It has been nearly 30 years since two chemists at the University of Utah announced, somewhat prematurely, that they had discovered a reaction producing so much excess heat it could only be coming from some form of nuclear fusion. For a short period, the announcement was headline news, and many rushed to repeat the experiment. Unfortunately, reproducing the reaction turned out to be far more difficult than it seemed and only a few experimenters could detect what came to be known as “anomalous heat” from their experiments. A government panel quickly produced a report saying that fusion reactions at low temperature were scientifically impossible and the excitement was over. The discoverers of the reaction, Martin Fleischman and Stanley Pons, were driven from the country in disgrace, denounced as incompetents or charlatans and the concept of “cold fusion” quickly became synonymous with junk science.
However, a handful of scientists kept experimenting with the technology and in a decade or so understood the conditions needed to repeat the reaction. Ten years ago, a handful experimenters were displaying devices that could reproduce small amounts of heat on demand, but it would take another decade of experiments and engineering before practical energy producing devices based on the energy in hydrogen came onto the horizon. Among the experimenters was an Italian inventor, Andrea Rossi, who back in 2001 displayed a device to the media that could produce steam. As conventional wisdom said no such thing was possible, for the most part, the media ignored the announcement or speculated about how the parlor trick was accomplished.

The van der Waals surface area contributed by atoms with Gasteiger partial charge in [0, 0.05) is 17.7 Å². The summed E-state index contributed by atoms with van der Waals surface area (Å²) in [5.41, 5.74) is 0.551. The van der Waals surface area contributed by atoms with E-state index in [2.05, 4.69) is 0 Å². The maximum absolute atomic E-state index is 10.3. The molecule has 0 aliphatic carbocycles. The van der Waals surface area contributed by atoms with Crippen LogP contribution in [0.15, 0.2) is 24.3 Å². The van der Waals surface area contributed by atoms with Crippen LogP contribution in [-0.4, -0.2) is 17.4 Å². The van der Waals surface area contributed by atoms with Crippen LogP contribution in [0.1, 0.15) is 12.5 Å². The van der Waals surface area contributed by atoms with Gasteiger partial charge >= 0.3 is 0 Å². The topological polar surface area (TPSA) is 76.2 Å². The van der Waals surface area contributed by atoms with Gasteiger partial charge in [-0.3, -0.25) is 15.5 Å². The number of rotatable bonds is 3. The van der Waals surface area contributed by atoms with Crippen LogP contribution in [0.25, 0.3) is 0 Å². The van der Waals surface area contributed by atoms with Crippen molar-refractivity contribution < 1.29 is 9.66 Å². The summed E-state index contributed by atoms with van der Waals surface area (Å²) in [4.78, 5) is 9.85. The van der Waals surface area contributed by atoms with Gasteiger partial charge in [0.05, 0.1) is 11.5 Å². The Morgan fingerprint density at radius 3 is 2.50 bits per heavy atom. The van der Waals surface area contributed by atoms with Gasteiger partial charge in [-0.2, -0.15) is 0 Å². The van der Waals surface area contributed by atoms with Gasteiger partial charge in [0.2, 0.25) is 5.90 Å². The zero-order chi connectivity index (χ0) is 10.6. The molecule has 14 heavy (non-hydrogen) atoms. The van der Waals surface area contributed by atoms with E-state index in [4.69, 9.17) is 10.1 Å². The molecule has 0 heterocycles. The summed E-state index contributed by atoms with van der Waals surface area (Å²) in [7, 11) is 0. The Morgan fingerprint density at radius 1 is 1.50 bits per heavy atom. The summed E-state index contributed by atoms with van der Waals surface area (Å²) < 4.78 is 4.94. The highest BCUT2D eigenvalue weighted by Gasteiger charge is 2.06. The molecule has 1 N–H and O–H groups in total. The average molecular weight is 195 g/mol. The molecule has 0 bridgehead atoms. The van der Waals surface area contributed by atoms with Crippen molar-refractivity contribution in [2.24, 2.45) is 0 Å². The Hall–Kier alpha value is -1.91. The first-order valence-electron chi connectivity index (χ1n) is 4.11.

Last week, and eight years after his first announcement that he was making progress, Andrea Rossi streamed a presentation showing a working cold fusion (now called Low Energy Nuclear Reaction) device on a customer’s premises. He announced that he is now ready to take orders to lease the device in the United States, Sweden and Japan. As was to be expected from the secretive Rossi, the customer was not named, and many details of the device and its capabilities have yet to be revealed. While the heat-producing device will be installed on a customer’s premises, it will be sealed and controlled remotely by Rossi’s company. The customer will pay only the installation costs and for the heat consumed. The policy of retaining ownership of the device and only selling the energy seems to be the way energy from this type of device will be marketed as Rossi’s major competitors have announced similar plans. Someday, when there are less concerns about intellectual property rights, this policy will change as the devices themselves seem to be rather easy and cheap to produce.